“I certainly don’t think that the kind of violence or the amount of violence or the particular nature of violence is all that different from what we have seen before, and over and over again,” says Geneva Overholser, who, as editor of the Des Moines Register, challenged the practice of withholding rape victims' names in 1989, because, she said, it magnified the stigma. On her watch the Register won a Pulitzer Prize in 1991 for a series on the effect of a rape on one — named — woman. “Violence against women has, alas, been constant and recurring and drearily predictable.”
Yes, Overholser and other women of earlier eras say, this indeed looks to them like yet another “moment” in the history of violence against women. There have been many moments — times when events align with zeitgeist and focus public attention. These, too, are predictable. Each generation rediscovers the outrage when it becomes personal, when a tragedy is so atrocious as to awaken it anew. Generalities are thrown around, about how society has sunk to a new low and how the cause can be found in the particulars of the times, but it feels brand new. "This latest attack has started a national conversation on violence ... from a new generation of women," Joetta L. Carr, a professor of Gender and Women's Studies at Western Michigan University, who wrote the "Campus Violence White Paper" for the American College Health Association in 2005, said in an email interview.
But while the coalescing events of recent weeks and months may not be new, they are different, agree those who have been confronting the violence against women for decades. Mostly that is because the cultural backdrop has changed. Some of the differences are ones that seem to amp up the violence — more violent video games, more guns — while others have worked to dial it down. Incidents of domestic abuse and battering have decreased 64 percent between 1994, after the Violence Against Women Act was passed, and 2004, notes Esta Soler, president of Futures Without Violence, and one of the early advocates for that legislation.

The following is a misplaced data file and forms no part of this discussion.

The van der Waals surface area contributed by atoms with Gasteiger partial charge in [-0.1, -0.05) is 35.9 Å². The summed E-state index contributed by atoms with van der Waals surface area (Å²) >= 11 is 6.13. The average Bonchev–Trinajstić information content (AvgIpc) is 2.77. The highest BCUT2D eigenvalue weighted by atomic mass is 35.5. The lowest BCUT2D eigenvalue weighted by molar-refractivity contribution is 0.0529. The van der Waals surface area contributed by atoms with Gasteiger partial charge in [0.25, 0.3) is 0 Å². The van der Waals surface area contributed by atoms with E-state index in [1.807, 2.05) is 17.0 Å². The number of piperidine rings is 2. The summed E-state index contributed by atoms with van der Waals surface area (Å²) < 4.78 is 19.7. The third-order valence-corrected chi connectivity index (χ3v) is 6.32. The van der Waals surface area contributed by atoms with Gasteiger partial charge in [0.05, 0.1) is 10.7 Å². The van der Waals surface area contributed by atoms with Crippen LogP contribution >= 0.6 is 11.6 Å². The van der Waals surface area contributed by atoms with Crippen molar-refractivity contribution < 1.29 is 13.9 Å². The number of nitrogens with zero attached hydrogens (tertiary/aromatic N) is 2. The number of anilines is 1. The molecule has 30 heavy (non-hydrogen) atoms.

That in turn has allowed the spotlight to move to college campuses, agrees Bonnie Campbell, appointed to lead the first Office on Violence Against Women by President Bill Clinton that was created by the VAWA. “As progress is made in one area, it allows us to focus attention on others,” she says.
Also different in 2014 is the reach of and response to catalyzing news. The “December 6 Massacre” in Montreal was covered heavily in parts of Canada, but not many other places, and certainly not the way it would be in today’s 24/7 news cycle. The women on the Ecole Polytechnique campus, in fact the women of Montreal as a whole, responded to the attacks by turning inward, says Melissa Blais, a sociology graduate student at the University of Quebec in Montreal, who has written extensively about the killings. Leaders of Canada’s burgeoning feminist movement, she has said, “chose to be silent to avoid further attack.” There were certainly no national vigils, and obviously no hashtags. No #yesallwomen. No #bringbackourgirls. No #notonemore.
Which leads to the second question: Will all this difference bring real change? Most of the leaders interviewed for this article thought not, at least not in the dramatic “finally THIS will be the one” declarations that follow these events. “Change happens, but it is incremental,” says Campbell. “We’ve been down all these roads before. Maybe we learn a little each time.”
Some, though, hold out hope. “I do think miracles happen,” says Overholser. “Lord knows we all knew that sexual harassment was commonplace, then came Anita Hill and it did become a tipping point.” Look at Stonewall and its transformation of the gay rights movement, she says, or the way the O.J. Simpson trial paved the way for the passage of VAWA in the first place.
“There can be tipping points,” she says. “Maybe this will turn out that way.”